FALN prisoners set free
In all, 11 to be released today
(CNN) -- The 11 Puerto Rican nationalists who accepted President
Clinton's clemency offer and agreed to renounce violence were released
from prison on Friday.
Alejandrina Torres was released from the federal prison at Danbury,
Connecticut. Family members said she was accompanied by her two
daughters. "I am ecstatic. I am so happy," said another daughter, Norma
Torres, about her mother's release.
Edwin Cortes left the federal penitentiary in Lewisburg, Pennsylvania.
was tough sometimes. It was tough for me. It was tough for him. It was tough
for my kids. But we made it," Cortes' wife, Alva, said as she waited outside for him.
Ricardo Jimenez rode out of an Indiana prison, near Terre Haute, in a
gold Mercedes, accompanied by his sister and others. "I'm elated that
I'm free, here with my family," he told reporters.
Clinton made the clemency offer last week to a total of 16 convicted Armed
Forces of National Liberation (FALN) members. Two rejected it and two
others -- who are already out of prison -- accepted the deal on Friday, just
hours before a White House deadline. By agreeing to Clinton's offer, their
fines are reduced.
Another prisoner who accepted clemency still must serve five more years
a federal prison in Florida before he is eligible for release.
'Deplorable concession to terrorists'
Granting clemency is a presidential prerogative that cannot be overruled
Congress, but lawmakers formally criticized Clinton on Thursday for being
soft on terrorism.
The Republican-controlled House of Representatives voted 311-41 against
Clinton's clemency offer. The group opposing the president included 93
The Senate will vote on a similar resolution Monday. A draft text condemns
the president for a "deplorable concession to terrorists" that has "undermined
"There is a feeling of outrage in this country against this action," said
Majority Leader Trent Lott of Mississippi.
Sen. Jeff Sessions, R-Alabama, said lawmakers had an obligation to vote
the resolution condemning Clinton's action.
"... When he elevates terrorists over other people who may well deserve
pardons much more, or having their sentence cut much more, he has abused
his power and abused his office," Sessions said.
"And it is a duty, the responsibility of this Congress to do the only thing
can. And that is to adopt a resolution that speaks clearly that we don't
accept it," he said.
Anti-Clinton motivations alleged
Rep. Jerrold Nadler, D-New York, called the House resolution a "travesty"
and said it interferes in the criminal justice system.
"Why is this being rushed through? To embarrass the president and the first
lady, who is considering running for the Senate in New York," Nadler said.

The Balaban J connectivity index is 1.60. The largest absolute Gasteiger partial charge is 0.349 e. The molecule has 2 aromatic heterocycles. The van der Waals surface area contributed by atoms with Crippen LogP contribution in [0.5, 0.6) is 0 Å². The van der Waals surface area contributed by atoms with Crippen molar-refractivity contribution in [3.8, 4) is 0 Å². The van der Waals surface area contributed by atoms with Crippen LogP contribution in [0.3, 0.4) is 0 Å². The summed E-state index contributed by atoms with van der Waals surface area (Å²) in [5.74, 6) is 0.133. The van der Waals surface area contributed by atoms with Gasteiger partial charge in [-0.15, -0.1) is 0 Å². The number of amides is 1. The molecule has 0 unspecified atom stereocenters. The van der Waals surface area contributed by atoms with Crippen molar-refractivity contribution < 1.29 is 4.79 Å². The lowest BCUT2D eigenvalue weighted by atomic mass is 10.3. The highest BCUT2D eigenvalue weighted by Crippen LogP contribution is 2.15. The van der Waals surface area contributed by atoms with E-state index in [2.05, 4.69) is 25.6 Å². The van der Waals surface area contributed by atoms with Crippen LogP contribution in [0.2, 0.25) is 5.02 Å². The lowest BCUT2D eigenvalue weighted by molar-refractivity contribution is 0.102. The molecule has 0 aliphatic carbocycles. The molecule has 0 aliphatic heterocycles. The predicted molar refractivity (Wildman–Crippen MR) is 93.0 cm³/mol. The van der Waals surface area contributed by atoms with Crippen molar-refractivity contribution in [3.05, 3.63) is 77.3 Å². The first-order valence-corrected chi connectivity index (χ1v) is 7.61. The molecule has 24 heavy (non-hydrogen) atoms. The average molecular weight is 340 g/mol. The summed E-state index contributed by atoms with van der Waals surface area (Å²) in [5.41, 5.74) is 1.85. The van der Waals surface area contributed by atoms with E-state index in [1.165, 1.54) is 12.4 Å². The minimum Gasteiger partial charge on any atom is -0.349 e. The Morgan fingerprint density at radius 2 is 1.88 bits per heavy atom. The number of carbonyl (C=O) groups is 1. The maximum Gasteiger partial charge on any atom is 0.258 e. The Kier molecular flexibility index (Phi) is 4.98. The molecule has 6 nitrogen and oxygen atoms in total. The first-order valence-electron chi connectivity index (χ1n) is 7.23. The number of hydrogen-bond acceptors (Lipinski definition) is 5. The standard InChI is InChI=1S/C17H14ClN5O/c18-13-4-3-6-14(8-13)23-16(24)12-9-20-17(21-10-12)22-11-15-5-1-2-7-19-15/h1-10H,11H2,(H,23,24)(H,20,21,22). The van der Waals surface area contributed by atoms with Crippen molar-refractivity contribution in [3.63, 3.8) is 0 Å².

The White House faces a continued political uproar next week when two
Senate committees and one in the House plan to hold hearings on the
Leading Democrats, such as presidential candidate Bill Bradley, opposed
the clemency offer -- as did Sen. Daniel Patrick Moynihan, whose New
York Senate seat Hillary Rodham Clinton hopes to win.
Many critics accused Clinton of taking the action to help his wife gain
among New York's Puerto Rican and larger Hispanic community.
The controversy then took an even more dramatic turn over last weekend
the first lady said the offer should be rescinded -- comments that drew
criticism of her from leading New York Hispanic politicians.
President says he did not discuss clemency with wife
Speaking to reporters on the White House lawn Thursday afternoon, the president
stood by his decision to free the prisoners -- and defended his wife, even though her
"It was up to her and entirely appropriate for her to say whatever she
wanted to about it. But I did what I thought was right," the president said.
He also said he didn't discuss the matter with the first lady. "I haven't
discussed other clemency issues with her and I didn't think I should discuss
this one," Clinton said.
Some law enforcement officials and Republicans say Clinton made the
clemency offer to curry favor for Mrs. Clinton among New York's 1.3
million Puerto Ricans.
But the president said politics played no role in his clemency offer to
"None of them were convicted of doing bodily harm to anyone. And they
had all served sentences that were considerably longer than they would
serve under the sentencing guidelines which control federal sentencing now,"
"I did not believe they should be held in incarceration -- in effect --
by association," he said.
The president said he received petitions on behalf of the prisoners from
hundreds of people, including former President Jimmy Carter, South African
Archbishop Desmond Tutu, other religious leaders and congressmen.
Correspondent Jonathan Karl contributed to this report.